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Detroit News: Economy Gets Past Recession Worries

Washington— U.S. consumers and businesses are not so worried that the economy is about to tumble into a recession after all.

Manufacturing grew a little slower in August than the previous month, but it didn’t contract as some had feared. Shoppers spent more at retail sales during the crucial back-to-school season. And fewer people applied for unemployment benefits last week, a sign that companies aren’t cutting workers.

Thursday’s reports hardly suggest the economy is strong. They mostly point to weak growth.

But that data were better than most economists had expected. And after a month in which stocks had plunged and many feared another downturn was looming, even marginally positive news was a welcome sign.

“There is no recession,” said Chris Rupkey, an economist at Bank of Tokyo-Mitsubishi UFJ, in a note to clients. Despite the sharp drop in financial markets in early August, “nothing has happened to the real economy,” he said.

Stocks were mostly flat. Many investors are likely waiting to see today’s report on job growth and unemployment in August. The government’s monthly employment report is the most important indicator of business confidence, particularly during uncertain economic times.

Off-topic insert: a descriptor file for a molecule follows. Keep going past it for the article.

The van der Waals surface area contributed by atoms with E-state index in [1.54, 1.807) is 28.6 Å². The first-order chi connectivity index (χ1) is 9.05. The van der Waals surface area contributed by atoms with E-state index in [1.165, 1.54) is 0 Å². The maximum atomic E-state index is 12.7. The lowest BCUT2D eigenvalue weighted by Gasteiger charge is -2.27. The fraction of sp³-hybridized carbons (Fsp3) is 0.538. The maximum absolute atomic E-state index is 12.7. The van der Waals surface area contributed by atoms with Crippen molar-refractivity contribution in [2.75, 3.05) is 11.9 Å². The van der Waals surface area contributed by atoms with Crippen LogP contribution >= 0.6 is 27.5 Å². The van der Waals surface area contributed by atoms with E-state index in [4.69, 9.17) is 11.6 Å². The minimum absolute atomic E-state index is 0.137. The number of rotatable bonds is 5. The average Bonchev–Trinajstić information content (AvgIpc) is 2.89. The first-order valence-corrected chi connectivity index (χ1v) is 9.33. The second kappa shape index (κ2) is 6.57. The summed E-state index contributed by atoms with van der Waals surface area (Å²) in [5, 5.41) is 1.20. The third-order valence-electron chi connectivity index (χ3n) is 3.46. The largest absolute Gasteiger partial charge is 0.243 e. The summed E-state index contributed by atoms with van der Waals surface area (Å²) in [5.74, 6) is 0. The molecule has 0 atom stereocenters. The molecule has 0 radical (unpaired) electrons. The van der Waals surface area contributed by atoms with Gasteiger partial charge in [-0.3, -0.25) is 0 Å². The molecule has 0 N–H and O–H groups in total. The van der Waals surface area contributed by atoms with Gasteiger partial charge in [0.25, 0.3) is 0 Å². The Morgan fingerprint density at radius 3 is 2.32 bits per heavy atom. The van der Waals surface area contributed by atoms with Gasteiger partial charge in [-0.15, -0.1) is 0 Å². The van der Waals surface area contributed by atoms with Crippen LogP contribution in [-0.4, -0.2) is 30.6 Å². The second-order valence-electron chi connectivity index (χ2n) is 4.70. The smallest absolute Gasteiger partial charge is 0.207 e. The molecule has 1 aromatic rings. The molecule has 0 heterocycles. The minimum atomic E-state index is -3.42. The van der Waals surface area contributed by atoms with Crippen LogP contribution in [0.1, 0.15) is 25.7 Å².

Manufacturing grew last month for the 25th straight month, according to the Institute for Supply Management.

Orders contracted, though at a slower pace than the previous month. Production shrank for the first time in 26 months. Measures of exports and employment showed that those categories expanded, but at a slower pace.

“To call this a relief is something of an understatement,” said Ian Shepherdson, an economist at High Frequency Economics. “It could have been horrendous.”

Weekly applications for unemployment benefits fell 12,000 to a seasonally adjusted 409,000 last week, the Labor Department said.

Applications have come down steadily from an eight-month high of 478,000 in April. Still, they typically need to drop below 375,000 to signal sustainable job growth.

Consumers kept shopping in August, despite the drop in stock prices. Target Corp., Macy’s Inc., teen retailer Wet Seal Inc. and warehouse club operator Costco Wholesale Corp. posted sales gains that beat Wall Street expectations. Luxury chains such as Nordstrom Inc. and Saks also fared well.

Consumer spending accounts for 70 percent of economic activity.

The economy expanded at an annual rate of just 0.7 percent in the first half of the year.

CLICK HERE to see the article in the Detroit News.

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